Sunday’s March Madness: South Carolina Trails Early but Then Rolls

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Kentucky became the latest college basketball blue blood to be ousted from the N.C.A.A. men’s tournament in its first weekend.

One day after Duke and Kansas, the reigning champion, were knocked out in the second round, No. 6 seed Kentucky was beaten by Kansas State, 75-69. Though Kansas State was seeded No. 3, Kentucky had been favored in the game, by 3 points.

Kentucky’s loss mirrored another on Saturday by Duke, which was seeded fifth and lost to No. 4 seed Tennessee by 13, despite odds that reflected its popularity and betting support.

Markquis Nowell, Kansas State’s 5-foot-8 point guard, had a brilliant game with 27 points and nine assists, carving up the Kentucky defense with timely passes, big 3-point shots and clutch free throws.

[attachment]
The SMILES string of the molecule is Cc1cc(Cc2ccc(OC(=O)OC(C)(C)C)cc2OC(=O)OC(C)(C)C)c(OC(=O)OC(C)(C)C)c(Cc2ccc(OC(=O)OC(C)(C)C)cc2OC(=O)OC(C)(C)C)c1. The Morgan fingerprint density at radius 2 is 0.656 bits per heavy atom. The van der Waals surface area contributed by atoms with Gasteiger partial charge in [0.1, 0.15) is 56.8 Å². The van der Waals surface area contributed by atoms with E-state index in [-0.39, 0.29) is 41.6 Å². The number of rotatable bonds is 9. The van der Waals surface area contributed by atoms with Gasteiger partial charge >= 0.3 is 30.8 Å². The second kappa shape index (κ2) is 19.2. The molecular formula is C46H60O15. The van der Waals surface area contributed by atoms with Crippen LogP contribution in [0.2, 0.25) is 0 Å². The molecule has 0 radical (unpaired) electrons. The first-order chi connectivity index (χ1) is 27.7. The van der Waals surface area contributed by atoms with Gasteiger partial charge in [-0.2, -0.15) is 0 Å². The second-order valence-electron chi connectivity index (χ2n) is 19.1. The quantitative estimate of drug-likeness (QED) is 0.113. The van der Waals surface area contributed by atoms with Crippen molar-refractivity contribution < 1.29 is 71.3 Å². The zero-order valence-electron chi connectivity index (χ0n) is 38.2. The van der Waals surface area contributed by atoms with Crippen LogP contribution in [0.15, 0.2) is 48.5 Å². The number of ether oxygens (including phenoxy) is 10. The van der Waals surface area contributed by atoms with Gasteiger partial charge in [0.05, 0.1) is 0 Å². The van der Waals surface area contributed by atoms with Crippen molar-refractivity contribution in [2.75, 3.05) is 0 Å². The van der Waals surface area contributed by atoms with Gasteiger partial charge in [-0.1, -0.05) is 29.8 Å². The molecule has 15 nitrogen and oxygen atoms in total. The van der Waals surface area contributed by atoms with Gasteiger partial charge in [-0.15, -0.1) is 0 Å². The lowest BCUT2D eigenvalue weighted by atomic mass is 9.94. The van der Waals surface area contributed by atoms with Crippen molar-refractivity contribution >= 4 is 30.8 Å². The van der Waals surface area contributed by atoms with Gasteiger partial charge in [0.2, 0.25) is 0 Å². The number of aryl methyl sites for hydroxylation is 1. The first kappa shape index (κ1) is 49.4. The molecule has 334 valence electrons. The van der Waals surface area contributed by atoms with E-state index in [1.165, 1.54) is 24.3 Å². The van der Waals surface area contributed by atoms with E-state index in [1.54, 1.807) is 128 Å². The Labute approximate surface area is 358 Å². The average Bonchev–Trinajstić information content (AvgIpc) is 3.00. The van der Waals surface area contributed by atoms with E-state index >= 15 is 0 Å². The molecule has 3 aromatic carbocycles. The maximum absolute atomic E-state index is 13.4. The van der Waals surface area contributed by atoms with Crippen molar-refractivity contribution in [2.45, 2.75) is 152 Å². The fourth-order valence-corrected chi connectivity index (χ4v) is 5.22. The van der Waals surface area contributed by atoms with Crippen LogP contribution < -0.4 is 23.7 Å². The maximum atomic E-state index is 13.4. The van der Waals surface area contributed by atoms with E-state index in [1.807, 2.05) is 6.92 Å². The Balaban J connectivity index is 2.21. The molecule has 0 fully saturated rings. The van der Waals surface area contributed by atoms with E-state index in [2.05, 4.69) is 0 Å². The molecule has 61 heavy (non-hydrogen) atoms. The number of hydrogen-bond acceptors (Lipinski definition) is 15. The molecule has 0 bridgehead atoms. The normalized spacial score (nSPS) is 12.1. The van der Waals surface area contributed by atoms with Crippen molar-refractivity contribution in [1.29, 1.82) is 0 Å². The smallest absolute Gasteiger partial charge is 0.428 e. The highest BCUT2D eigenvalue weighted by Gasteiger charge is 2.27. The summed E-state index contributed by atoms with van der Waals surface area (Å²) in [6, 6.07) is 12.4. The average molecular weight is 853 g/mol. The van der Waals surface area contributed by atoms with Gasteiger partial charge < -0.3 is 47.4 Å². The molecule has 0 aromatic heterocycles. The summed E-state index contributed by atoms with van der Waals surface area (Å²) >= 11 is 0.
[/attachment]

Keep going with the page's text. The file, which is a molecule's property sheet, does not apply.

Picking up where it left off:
“They were playing me for the pass because I dropped a lot of dimes in the first half,” Nowell said. “I tried to look for my own shot a little bit more and be more aggressive, and I wanted to go to New York.”

Nowell, a Harlem native, will return home for his next game: Kansas State (24-9) will play in the round of 16 on Thursday at Madison Square Garden against the winner between No. 2 seed Marquette and No. 7 seed Michigan State.

Ismael Massoud and Florida transfer Keyontae Johnson hit back-to-back 3-pointers to put Kansas State up 67-62 after it trailed by 1. Nowell made six foul shots in the final seconds.

The loss was the latest stinging defeat for Kentucky Coach John Calipari, the highest-paid coach in college basketball, and is likely to spur further unrest among the rabid Kentucky fans known as Big Blue Nation.

Calipari led Kentucky to the national championship in 2012 and to three other Final Four appearances. But last year, the Wildcats were stunned as a No. 2 by the No. 15-seeded St. Peter’s in the first round, and they missed the tournament altogether in 2021.